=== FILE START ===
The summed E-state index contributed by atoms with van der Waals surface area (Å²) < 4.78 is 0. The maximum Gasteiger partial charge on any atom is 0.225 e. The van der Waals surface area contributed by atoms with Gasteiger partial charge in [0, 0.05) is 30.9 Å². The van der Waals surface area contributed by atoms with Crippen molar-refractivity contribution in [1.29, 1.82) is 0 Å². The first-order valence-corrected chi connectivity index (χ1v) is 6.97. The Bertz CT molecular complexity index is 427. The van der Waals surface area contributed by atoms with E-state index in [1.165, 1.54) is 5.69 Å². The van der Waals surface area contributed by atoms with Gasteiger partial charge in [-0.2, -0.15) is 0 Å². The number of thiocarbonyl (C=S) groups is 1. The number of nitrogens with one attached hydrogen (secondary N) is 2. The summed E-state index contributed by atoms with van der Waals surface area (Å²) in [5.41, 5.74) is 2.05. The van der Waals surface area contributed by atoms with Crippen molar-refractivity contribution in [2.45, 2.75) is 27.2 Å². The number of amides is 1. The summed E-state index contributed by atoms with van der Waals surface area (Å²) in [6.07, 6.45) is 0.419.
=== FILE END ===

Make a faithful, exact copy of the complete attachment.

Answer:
The summed E-state index contributed by atoms with van der Waals surface area (Å²) < 4.78 is 0. The maximum Gasteiger partial charge on any atom is 0.225 e. The van der Waals surface area contributed by atoms with Gasteiger partial charge in [0, 0.05) is 30.9 Å². The van der Waals surface area contributed by atoms with Crippen molar-refractivity contribution in [1.29, 1.82) is 0 Å². The first-order valence-corrected chi connectivity index (χ1v) is 6.97. The Bertz CT molecular complexity index is 427. The van der Waals surface area contributed by atoms with E-state index in [1.165, 1.54) is 5.69 Å². The van der Waals surface area contributed by atoms with Gasteiger partial charge in [-0.2, -0.15) is 0 Å². The number of thiocarbonyl (C=S) groups is 1. The number of nitrogens with one attached hydrogen (secondary N) is 2. The summed E-state index contributed by atoms with van der Waals surface area (Å²) in [5.41, 5.74) is 2.05. The van der Waals surface area contributed by atoms with Crippen molar-refractivity contribution in [2.45, 2.75) is 27.2 Å². The number of amides is 1. The summed E-state index contributed by atoms with van der Waals surface area (Å²) in [6.07, 6.45) is 0.419.